For Chinese oil companies, competing in Brazil’s auction today for the giant Libra field represents a change in strategy. A successful bid would be their riskiest Latin American investment.
Cnooc Ltd. and China National Petroleum Corp. are among companies registered to bid for what may become one of the world’s two largest deep-water fields, requiring an estimated $184 billion investment. Libra holds as much as 12 billion barrels, or three years of China’s consumption, Brazil’s oil regulator estimates. Other bidders include Royal Dutch Shell Plc and France’s Total SA.
“This is too big an opportunity for them to miss,” Ivan Cima, head of Latin American research at Wood Mackenzie, said in a telephone interview from Houston.
Only one successful well has been drilled at Libra, part of subsea prospects known as pre-salt that contain the biggest oil discoveries this century. Winning the license would shift strategy for Chinese state producers to one of drilling and developing new deposits, after years of buying into operating fields and more advanced exploration projects in Latin America.
China’s state-controlled companies have less experience drilling in deep waters and would work in partnership with Petroleo Brasileiro SA, the world’s biggest producer in waters deeper than 1,000 feet. Brazil requires state-run Petrobras to take at least 30 percent in concessions for the deposits that lie beneath a layer of salt below the Atlantic seabed.
“The Chinese usually prefer to pay a bit more for production” rather than exploration assets, Caio Carvalhal, an oil equity analyst at JPMorgan Chase & Co., said by phone from Sao Paulo. State-owned bidders may find it more appealing to work with Petrobras than private oil drillers, he said. No U.S. companies registered for this auction.
Other potential bidders are Ecopetrol SA of Colombia, Mitsui & Co. of Japan, India’s Oil & Natural Gas Corp., Petroliam Nasional Bhd. of Malaysia, and a partnership between Galp Energia SGPS SA and China Petroleum & Chemical Corp., or Sinopec.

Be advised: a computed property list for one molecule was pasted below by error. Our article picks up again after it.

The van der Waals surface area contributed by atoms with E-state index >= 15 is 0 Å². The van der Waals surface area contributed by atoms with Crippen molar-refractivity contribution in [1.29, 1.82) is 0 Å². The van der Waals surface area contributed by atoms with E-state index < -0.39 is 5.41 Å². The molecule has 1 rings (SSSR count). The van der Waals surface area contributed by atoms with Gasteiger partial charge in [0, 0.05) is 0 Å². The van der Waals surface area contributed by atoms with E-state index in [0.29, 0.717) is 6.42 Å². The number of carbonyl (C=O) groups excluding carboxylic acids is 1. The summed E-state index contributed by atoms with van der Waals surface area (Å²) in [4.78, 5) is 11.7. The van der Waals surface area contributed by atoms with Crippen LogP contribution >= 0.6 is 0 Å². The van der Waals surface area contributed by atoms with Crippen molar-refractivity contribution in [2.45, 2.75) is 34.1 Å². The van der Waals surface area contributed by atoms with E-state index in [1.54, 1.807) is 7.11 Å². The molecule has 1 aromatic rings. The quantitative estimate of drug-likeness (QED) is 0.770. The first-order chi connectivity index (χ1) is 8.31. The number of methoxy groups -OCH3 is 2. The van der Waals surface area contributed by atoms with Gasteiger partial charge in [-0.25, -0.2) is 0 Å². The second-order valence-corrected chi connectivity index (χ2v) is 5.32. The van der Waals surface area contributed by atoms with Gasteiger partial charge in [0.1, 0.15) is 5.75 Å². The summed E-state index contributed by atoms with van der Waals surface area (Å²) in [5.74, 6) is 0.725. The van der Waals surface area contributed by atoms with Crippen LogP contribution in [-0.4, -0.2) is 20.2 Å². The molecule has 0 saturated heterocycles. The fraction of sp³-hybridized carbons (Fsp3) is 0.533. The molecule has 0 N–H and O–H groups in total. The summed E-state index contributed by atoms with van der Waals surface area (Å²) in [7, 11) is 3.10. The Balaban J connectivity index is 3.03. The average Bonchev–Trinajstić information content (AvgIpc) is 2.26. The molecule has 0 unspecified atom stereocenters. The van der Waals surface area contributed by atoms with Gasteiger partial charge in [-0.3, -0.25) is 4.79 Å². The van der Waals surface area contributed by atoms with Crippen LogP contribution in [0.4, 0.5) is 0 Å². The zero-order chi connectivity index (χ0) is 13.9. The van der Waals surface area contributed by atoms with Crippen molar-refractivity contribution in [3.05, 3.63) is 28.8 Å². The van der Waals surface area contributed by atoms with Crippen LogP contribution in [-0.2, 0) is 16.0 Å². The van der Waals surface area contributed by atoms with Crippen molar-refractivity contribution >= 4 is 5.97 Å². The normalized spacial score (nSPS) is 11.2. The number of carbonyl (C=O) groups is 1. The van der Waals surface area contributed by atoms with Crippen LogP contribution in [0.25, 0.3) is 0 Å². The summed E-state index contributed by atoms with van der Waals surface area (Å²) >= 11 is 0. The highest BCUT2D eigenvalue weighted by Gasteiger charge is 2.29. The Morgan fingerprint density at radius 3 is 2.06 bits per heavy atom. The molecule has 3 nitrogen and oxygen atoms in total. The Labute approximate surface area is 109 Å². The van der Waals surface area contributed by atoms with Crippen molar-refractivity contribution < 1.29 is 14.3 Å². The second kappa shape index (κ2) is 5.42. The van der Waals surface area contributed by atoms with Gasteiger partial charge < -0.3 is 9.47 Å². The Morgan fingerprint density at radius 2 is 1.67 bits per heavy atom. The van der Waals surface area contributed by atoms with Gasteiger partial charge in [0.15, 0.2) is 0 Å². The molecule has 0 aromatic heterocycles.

Repsol SA, which had planned a separate partnership with Sinopec, has dropped out of the contest, Kristian Rix, a spokesman for the Madrid-based company, said today by phone. He declined to give further information. The government deployed army troops to protect the Rio de Janeiro hotel where the auction is being held as masked protesters threw stones and tried to set a car on fire close to the beach-side venue.
While Petrobras will automatically join the winning consortium, it also has the option to bid as part of one. The bidders haven’t disclosed which partners they plan to take.
The first auction of pre-salt fields using a production-sharing model will require an investment of 400 billion reais ($184 billion) over the 35-year concession, which will include 12 to 15 offshore oil platforms, according to the Brazilian regulator, known as ANP. Production is forecast to exceed 1 million barrels a day when fully ramped up.
Today’s bidding round follows another held in May for onshore and offshore blocks that are not pre-salt. May’s auction, which included permits to drill in virgin waters off the northern coast, was the first in Brazil since 2008 and attracted 39 bidders including Exxon Mobil Corp. and Chevron Corp. No Chinese companies participated as standalone competitors in that round.
Since 2010, China has picked up developed assets or fields with advanced exploratory activity in Ecuador, Argentina, Venezuela, Brazil and Colombia. Sinopec is the third biggest spender in the region since 1998, according to deals data compiled by Bloomberg going back to that year.
Gaining a pre-salt foothold is enticing Chinese companies into an earlier stage project, according to Wood Mackenzie.